Dr. Stephen Blythe

What is an “office visit”, anyway?

The federal government, because of the costs of the Medicare and Medicaid programs, is very interested in defining and clarifying what constitutes an "office visit". You can imagine that an office visit to look at a child’s rash and prescribe an appropriate lotion or cream is a lot different than an office visit to evaluate an older diabetic with shortness of breath. An office visit is considered a class of visit called “Evaluation and Management Services”, or E&M Services. Office visits are separated into five general classes. These classes are distinguished based on their complexity. They may be distinguished based on time spent, but only if over half of the time is spent not in clinical evaluation and management but in counseling and/or educating the patient. So an office visit for the diabetic with chest pain will be based on the complexity of the patient and the problem, not determined by time spent. Whereas a visit with a diabetic which is mostly spent educating them about diet and exercise and how to adjust their insulin dose may have no actual evaluation involved, but will be based on time.

The five levels of office visits are as follows, separated for new and established patients. The estimated time involved gives a rough idea, but remember - time is not a factor in determining which level of service is provided unless most of the visit is spent counseling or educating the patient about their condition.

Office Visit Type:

New or established patient estimated time required and Medicare payment.*

Example Problem:

Level 1



Single simple problem – rash, bladder infection, scrape or minor cut requiring no treatment.

Level 2



Routine problem: respiratory infection or a simple problem requiring extra testing – a minor injury requiring an x-ray, for example.

Level 3



Several routine problems or a single problem requiring multiple testing, such as abdominal pain with blood tests and x-rays needed.

Level 4



Complicated or poorly controlled problem requiring extensive examination, history-taking, and testing or several problems each requiring extensive evaluation. A diabetic patient with intermittent chest pain, for example.

Level 5



Unclear distinction between a Level 4 and Level 5 visit for an established patient.

A new patient with a complicated problem or problems which requires also detailed review of history, past records, etc.

* Medicare Central Florida 2009 Fee Schedule

There can be overlap in these visit definitions, but clearly there are times when it is obvious that a visit is not correctly charged. I have had patients tell me that they were charged for a level 5 visit when they went for the simple five-minute visit to the GI doctor to discuss their upcoming screening colonoscopy. And yet no detailed physical examination, history taking, or decision-making was performed in relation to that visit. Insurance companies – including Medicare and Medicaid – will routinely evaluate physician practices to see what percentage of visits fall into which category. A physician who is billing far more Level 4 and 5 visits than their peers might undergo a chart audit, and sometimes is required to reimburse the insurance company under threat of criminal fraud charges.  The cash-paying patient doesn't have that option, and can only ask questions about billing before and at the time of service.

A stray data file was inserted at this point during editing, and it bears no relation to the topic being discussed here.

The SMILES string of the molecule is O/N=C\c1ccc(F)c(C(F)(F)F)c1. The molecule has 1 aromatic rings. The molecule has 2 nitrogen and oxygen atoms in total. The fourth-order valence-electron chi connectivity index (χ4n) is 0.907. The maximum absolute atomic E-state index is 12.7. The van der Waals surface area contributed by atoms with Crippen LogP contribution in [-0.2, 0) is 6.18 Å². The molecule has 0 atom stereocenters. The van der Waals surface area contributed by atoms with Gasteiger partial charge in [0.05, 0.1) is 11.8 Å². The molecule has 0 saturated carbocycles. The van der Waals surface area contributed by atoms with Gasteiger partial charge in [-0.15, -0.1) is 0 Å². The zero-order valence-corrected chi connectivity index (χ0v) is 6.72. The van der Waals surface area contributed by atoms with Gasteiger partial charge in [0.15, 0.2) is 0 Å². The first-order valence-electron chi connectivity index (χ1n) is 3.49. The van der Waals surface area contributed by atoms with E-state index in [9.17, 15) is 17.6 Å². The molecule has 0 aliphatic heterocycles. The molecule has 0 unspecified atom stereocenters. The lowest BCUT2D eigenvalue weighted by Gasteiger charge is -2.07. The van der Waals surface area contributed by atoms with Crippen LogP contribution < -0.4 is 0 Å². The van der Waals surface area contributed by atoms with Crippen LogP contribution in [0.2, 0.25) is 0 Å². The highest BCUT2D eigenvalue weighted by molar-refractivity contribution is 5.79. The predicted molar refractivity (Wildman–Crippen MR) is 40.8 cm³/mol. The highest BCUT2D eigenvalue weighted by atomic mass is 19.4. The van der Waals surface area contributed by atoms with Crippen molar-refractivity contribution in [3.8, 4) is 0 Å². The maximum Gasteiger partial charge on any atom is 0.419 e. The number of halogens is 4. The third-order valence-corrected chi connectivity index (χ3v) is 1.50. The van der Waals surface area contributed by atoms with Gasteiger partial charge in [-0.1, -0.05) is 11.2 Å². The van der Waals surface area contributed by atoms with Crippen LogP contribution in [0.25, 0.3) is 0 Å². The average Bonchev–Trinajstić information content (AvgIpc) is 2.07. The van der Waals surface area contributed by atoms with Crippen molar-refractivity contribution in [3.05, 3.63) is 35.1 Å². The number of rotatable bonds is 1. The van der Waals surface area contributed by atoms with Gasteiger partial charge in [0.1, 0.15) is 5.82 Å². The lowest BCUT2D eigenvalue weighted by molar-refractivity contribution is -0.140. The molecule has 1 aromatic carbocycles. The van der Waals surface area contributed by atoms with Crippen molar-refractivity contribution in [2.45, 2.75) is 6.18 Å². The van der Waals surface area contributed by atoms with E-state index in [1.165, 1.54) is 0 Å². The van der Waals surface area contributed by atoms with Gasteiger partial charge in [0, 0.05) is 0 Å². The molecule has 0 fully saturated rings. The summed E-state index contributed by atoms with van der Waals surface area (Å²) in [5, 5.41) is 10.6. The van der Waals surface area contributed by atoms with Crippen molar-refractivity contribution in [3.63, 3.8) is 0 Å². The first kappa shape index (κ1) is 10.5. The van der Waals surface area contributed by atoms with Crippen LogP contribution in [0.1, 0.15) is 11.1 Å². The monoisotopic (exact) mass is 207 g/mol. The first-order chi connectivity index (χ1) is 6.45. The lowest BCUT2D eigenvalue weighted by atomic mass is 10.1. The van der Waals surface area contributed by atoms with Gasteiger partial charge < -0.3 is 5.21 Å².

The above list will let you know if the charges you are getting hit with are way out of line with reality. Some insurance contracts pay physicians 20% or so above what Medicare pays, so if an office offers to accept payment at time of service for 20% above Medicare, that is still not too bad for you, and an excellent business practice for them, since they do not have to mess with any billing and collections. Some offices are reasonable with cash patients, but there are specialists in my area that charge $420 for a new patient complex office visit. This is about twice what they get from any insurance company for the same Level 5 visit, and, I feel, is inappropriate. In my office, we charge “Medicare-based” fees to our cash patients – this essentially means that we round off, so that a Level 2 visit would be charged at $60. Although if I know someone is in financial hard times, I am much more likely to give them a $10 or $20 discount as well. 

 One way to negotiate with a physician’s office over the prices that you will be charged is to call before your visit and ask to speak to the office manager. Ask them if they will accept Medicare fees if you pay at the time of the office visit with cash or credit card. Many offices will agree to this arrangement. If they balk, ask them specifically what percentage above Medicare rates they will charge you – since few insurance companies pay more than 20% above Medicare rates, your physician should be happy to receive the same in cash (or credit card)! Bring the above list of office visits as a general, but not exact reference. It will give you an idea of what range you should be dealing with. Again, remember that the time periods mentioned above are crude indicators and that the visit cost is NOT determined by time spent unless at least half the time is spent counseling and/or educating.  During a forty minute visit with an established patient to discuss their family stresses and treatment options for their depression, I may never lay a hand or stethoscope on the patient – but it is still a Level 4 office visit.